Yet, my disability is far from over. I’m still managing my head pain an hour at a time. I’m still running out of energy after a few hours. I still ache like I worked a 12 hour day after just three. I may feel refreshed from three hours of standing around or a grocery trip after a good night’s sleep, but three days in a row of it and I’m exhausted for several days. I’m still working out some of my food intolerance and need to be tested for all allergens and a mast cell condition, because I need some help with these and all the flares they’re constantly causing.

The road is considerably brighter, though and I find myself daydreaming about a future that might include a career and a social life again. The social life seems to slowly be taking shape. I have neighbors I like to talk to and another woman has started coming over to workout together with the FasciaBlaster. These connections were dearly missed. But the career will have to wait until I am genuinely prepared both mentally and physically to maintain a job and care for myself while maintaining my therapies. I also have to face the fact that it’s possible that I’ll never get there, though I prefer to be optimistic and believe that the steady strides I have attained over the last year will continue.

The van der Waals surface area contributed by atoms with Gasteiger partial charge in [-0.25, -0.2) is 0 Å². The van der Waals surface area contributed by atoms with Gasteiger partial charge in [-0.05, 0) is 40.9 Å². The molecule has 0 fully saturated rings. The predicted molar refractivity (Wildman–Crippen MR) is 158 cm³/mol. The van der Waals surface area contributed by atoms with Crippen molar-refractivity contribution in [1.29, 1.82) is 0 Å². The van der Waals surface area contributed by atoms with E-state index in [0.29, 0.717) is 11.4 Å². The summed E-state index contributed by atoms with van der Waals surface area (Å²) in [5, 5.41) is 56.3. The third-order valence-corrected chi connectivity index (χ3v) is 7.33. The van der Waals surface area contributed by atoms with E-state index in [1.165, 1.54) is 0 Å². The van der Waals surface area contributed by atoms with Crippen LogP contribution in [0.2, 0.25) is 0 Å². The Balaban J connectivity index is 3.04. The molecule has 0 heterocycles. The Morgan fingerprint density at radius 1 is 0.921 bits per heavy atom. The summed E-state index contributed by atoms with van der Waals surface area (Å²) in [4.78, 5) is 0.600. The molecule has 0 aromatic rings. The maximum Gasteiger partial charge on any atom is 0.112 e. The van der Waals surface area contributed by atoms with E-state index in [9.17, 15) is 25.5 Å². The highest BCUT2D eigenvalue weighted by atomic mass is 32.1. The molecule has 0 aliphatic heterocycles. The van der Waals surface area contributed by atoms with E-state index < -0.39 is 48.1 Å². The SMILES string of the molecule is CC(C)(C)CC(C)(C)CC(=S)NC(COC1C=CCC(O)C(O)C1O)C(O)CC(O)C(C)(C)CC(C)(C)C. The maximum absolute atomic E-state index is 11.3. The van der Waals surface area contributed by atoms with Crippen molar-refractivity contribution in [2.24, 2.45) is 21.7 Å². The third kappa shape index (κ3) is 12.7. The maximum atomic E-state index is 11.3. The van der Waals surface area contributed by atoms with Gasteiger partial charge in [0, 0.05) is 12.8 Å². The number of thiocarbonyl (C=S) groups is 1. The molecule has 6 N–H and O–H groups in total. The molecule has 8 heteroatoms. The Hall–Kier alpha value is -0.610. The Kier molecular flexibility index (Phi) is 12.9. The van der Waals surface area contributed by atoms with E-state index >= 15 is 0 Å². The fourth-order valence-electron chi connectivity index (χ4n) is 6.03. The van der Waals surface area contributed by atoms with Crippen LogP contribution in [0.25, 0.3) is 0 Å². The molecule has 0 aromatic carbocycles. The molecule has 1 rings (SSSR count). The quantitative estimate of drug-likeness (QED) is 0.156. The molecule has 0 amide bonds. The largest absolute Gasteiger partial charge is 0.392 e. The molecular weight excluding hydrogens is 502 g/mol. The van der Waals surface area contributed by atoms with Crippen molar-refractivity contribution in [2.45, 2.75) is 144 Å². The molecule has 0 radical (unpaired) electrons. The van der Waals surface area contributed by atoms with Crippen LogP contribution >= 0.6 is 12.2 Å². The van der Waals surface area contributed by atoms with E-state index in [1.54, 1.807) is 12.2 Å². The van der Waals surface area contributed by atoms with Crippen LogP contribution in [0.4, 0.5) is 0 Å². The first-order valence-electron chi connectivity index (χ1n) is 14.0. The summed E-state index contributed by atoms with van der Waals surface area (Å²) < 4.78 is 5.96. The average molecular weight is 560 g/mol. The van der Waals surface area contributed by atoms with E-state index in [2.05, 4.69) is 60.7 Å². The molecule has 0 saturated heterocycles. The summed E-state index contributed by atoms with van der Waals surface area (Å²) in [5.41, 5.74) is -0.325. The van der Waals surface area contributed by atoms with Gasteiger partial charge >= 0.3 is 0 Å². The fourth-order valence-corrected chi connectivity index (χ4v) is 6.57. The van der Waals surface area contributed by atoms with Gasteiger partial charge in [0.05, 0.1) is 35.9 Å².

I’ve thought a few times about revamping the blog, giving it a different name and focus. There are many things I planned for it that I never did and may yet never accomplish though screen glare isn’t really a problem so much anymore. The problem now is that what I want to spend my time on is getting better rather than talking about getting better and that requires a very different sort of work than sitting under this laptop!